8 July 2015

Housing supply in Auckland will not be a 2017 election issue simply because a lot of the issues highlighted and debated over the past few years will be well addressed or advanced by then.

This view may not be welcomed by Opposition housing spokespeople who are trying to set the political agenda ahead of the next general election.

However one of the big things that's making a major difference are the Special Housing Areas (SHAs) that effectively bypass normal council processes and allow for the fast-tracking of consents and construction.

Since the housing accord legislation was passed in October 2013, 86 SHAs have now been approved in Auckland, with more on the way as the council and developers continue to consider more locations as suitable for SHAs.

Despite the badgering from some on the Opposition that not enough is happening fast enough, we've recently seen some real action with a doubling in the annualised number of new building consents issued in Auckland since 2011.

The next earthworks season starts on October 1 and I predict it to be the busiest in terms of actual sections created, with many dwellings under the SHAs required to be affordable.

Apartment units are making up a large proportion of new building consents - something we haven't seen for since 2007.  When you see all the proposed developments now being presold in the weekly property pages it is clearly evident that apartment and terrace housing is back in demand.
The Auckland Housing Accord set a target of 39,000 new sections and dwellings consented over three years. Around the mid-point at March 31, 2015, 16,734 sections and dwellings had been consented, with officials confident the three-year target will be reached.

The Housing Accords & Special Housing Areas Act 2013 was always going to take a year or two to deliver some tangible results given the fact that the subdivisions still needed to be designed and approved, the bulk infrastructure provided, and the houses consented and built. However we're away now and over the next 18 months we will see bricks and mortar sprouting like grass.

Given the huge amount of housing supply coming on stream over the coming two years, any political push to make Auckland's housing crisis an election year issue in 2017 will probably be a failure.

The current Government hasn't necessarily got all the answers and at times the Auckland Council has not handled the issue perfectly, but with SHA and apartment construction now starting, the Auckland housing problem is been addressed. The more recent decision to open up of surplus government and Auckland Council-owned land for housing will also help.

So too will Auckland Council's new Development Auckland CCO agency which from September which will help co-ordinate and drive large urban development projects through master-planning in areas best suited for growth then presenting investment propositions for the private sector to take up.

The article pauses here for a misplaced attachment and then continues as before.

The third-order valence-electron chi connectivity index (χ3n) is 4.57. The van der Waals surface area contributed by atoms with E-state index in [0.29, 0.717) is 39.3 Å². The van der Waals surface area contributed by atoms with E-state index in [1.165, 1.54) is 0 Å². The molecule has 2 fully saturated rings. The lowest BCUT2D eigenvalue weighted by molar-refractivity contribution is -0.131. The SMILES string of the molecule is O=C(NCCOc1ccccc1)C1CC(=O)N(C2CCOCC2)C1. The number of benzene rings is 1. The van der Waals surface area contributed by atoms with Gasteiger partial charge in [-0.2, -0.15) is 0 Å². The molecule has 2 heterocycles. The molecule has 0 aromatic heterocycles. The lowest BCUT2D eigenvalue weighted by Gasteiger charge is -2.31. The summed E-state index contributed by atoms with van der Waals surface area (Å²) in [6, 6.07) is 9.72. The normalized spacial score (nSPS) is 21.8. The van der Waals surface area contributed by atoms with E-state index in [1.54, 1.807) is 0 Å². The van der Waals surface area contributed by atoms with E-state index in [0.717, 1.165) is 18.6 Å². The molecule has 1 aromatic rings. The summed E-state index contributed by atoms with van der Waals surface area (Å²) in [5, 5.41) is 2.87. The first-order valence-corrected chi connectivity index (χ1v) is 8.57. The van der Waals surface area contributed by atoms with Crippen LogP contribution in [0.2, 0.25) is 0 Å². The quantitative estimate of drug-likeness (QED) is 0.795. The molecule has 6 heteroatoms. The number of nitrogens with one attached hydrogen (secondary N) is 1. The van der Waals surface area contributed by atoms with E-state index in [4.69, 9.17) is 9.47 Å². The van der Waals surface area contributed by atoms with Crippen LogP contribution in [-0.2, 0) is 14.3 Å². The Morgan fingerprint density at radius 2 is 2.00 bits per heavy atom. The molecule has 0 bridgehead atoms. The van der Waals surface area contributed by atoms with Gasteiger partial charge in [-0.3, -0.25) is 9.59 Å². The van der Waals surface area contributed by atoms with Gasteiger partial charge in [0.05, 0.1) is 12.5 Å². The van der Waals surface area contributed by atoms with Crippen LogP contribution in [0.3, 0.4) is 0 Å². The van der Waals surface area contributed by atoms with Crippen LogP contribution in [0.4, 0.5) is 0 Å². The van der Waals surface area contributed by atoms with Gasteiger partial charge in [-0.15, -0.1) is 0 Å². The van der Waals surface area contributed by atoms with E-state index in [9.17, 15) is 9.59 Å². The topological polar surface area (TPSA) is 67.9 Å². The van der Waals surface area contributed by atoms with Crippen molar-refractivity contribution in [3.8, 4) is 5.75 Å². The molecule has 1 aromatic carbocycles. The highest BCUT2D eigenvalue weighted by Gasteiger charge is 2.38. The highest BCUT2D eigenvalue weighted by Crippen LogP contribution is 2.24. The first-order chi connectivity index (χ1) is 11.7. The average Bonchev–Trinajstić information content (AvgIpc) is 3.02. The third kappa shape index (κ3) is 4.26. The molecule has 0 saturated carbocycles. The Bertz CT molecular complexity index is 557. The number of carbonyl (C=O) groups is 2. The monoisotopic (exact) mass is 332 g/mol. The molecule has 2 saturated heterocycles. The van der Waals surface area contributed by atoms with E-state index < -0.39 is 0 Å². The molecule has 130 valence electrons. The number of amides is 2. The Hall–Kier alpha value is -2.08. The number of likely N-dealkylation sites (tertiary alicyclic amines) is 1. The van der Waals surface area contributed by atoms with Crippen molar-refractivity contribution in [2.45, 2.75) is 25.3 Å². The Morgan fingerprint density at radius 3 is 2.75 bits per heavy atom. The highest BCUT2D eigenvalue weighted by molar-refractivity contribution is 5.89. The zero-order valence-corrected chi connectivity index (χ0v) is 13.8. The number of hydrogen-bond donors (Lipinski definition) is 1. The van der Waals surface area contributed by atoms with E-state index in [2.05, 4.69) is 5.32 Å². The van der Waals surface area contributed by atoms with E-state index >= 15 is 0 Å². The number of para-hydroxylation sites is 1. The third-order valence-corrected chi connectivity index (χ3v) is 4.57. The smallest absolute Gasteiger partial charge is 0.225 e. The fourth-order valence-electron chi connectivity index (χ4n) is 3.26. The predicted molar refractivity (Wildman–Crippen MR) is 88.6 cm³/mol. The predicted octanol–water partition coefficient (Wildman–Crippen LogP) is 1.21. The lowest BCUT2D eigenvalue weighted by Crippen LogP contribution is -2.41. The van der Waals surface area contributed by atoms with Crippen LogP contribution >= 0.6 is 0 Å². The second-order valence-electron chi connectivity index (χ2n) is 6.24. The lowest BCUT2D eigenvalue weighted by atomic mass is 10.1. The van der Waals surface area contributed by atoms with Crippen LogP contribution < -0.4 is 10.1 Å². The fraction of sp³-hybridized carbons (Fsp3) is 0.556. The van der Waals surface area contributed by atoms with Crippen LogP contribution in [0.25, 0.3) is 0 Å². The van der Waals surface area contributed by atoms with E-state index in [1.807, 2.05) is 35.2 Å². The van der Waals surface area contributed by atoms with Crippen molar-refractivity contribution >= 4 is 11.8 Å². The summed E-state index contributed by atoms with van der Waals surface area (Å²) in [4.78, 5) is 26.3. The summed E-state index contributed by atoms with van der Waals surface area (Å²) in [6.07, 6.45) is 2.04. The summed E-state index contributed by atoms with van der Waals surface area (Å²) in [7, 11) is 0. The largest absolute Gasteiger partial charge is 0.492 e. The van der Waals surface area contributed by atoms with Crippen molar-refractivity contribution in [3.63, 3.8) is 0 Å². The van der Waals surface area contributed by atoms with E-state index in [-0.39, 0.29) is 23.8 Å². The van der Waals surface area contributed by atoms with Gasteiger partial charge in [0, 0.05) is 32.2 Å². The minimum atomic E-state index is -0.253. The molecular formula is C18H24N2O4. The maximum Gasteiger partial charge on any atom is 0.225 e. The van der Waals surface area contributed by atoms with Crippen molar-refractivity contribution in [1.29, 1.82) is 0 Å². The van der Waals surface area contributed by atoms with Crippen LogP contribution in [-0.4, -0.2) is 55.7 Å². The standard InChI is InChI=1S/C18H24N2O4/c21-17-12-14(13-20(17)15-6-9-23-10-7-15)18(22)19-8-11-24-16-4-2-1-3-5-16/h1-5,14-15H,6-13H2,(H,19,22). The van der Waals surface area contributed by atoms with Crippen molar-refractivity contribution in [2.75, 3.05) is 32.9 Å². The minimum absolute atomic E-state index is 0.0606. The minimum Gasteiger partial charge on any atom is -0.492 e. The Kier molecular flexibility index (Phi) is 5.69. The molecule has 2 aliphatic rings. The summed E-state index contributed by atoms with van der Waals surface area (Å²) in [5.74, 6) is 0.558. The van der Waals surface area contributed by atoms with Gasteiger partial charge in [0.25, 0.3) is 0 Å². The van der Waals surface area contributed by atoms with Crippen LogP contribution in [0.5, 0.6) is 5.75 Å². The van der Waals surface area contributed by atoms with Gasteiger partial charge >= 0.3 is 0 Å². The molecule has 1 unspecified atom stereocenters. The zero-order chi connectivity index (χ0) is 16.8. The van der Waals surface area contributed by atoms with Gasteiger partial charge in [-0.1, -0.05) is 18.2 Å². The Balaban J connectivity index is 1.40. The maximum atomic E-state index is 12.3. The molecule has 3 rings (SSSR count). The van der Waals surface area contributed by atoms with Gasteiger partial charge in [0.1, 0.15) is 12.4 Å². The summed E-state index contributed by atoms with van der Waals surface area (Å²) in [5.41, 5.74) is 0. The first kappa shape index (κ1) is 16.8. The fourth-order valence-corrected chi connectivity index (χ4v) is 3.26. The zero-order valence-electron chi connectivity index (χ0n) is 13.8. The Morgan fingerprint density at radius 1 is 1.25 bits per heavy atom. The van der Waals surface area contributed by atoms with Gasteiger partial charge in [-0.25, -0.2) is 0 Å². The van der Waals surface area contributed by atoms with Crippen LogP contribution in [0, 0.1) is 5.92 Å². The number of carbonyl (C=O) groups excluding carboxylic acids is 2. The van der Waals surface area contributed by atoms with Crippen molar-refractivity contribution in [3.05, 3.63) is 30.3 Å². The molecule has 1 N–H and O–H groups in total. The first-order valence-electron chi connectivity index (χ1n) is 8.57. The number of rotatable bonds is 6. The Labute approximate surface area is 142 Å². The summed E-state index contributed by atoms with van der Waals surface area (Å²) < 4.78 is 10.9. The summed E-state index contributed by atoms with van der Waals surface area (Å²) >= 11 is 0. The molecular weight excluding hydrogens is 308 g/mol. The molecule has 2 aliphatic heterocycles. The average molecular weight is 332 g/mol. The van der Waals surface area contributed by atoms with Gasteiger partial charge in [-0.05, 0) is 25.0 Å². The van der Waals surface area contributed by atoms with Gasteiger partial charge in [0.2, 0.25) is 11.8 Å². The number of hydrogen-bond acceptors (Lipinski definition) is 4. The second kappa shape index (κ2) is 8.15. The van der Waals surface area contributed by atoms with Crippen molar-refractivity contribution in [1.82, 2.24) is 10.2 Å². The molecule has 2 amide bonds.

Auckland Council bureaucrats are committed to rolling out their Future Urban land zonings in outer North, West and South Auckland to deliver more residential land over the coming decades to hopefully maintain steady supply of homes as Auckland grows.

From the middle of next year, the Independent Hearings Panel currently assessing the Proposed Auckland Unitary Plan will most likely take a more liberal approach to intensification within Auckland's fringe city suburbs.  This will make current residents a bit nervous, but it will definitely add to the supply of homes around the city fringe.

Losing the Northland by-election does have an impact on the Government's legislative abilities, however Housing Minister Nick Smith seems committed to rolling out the second phase of the Resource Management Act Reforms to address the remaining issues affecting housing affordability and supply.

As well attacking land supply issues, other things the Government is doing, such as removing tariffs on building materials and constraining development contributions, are no silver bullet but will help a bit to the reduce on the ongoing escalation of building costs.

The Reserve Bank's changes to its loan-to-value ratio (LVR) policy which directly targets investor activity in Auckland will keep some heat from building in the market. As well, the Government's new 'bright line' test to better ensure property speculators who sell within two years pay income tax on their gains will help to slow down the 'quick flicks'.

When you stand back and consider these collective measures from the Government, Auckland Council, the IRD and the Reserve Bank taking effect and delivering results over the next two years, it's very hard to believe that ongoing talk of a Auckland housing crisis is credibly going to resonate with voters come 2017.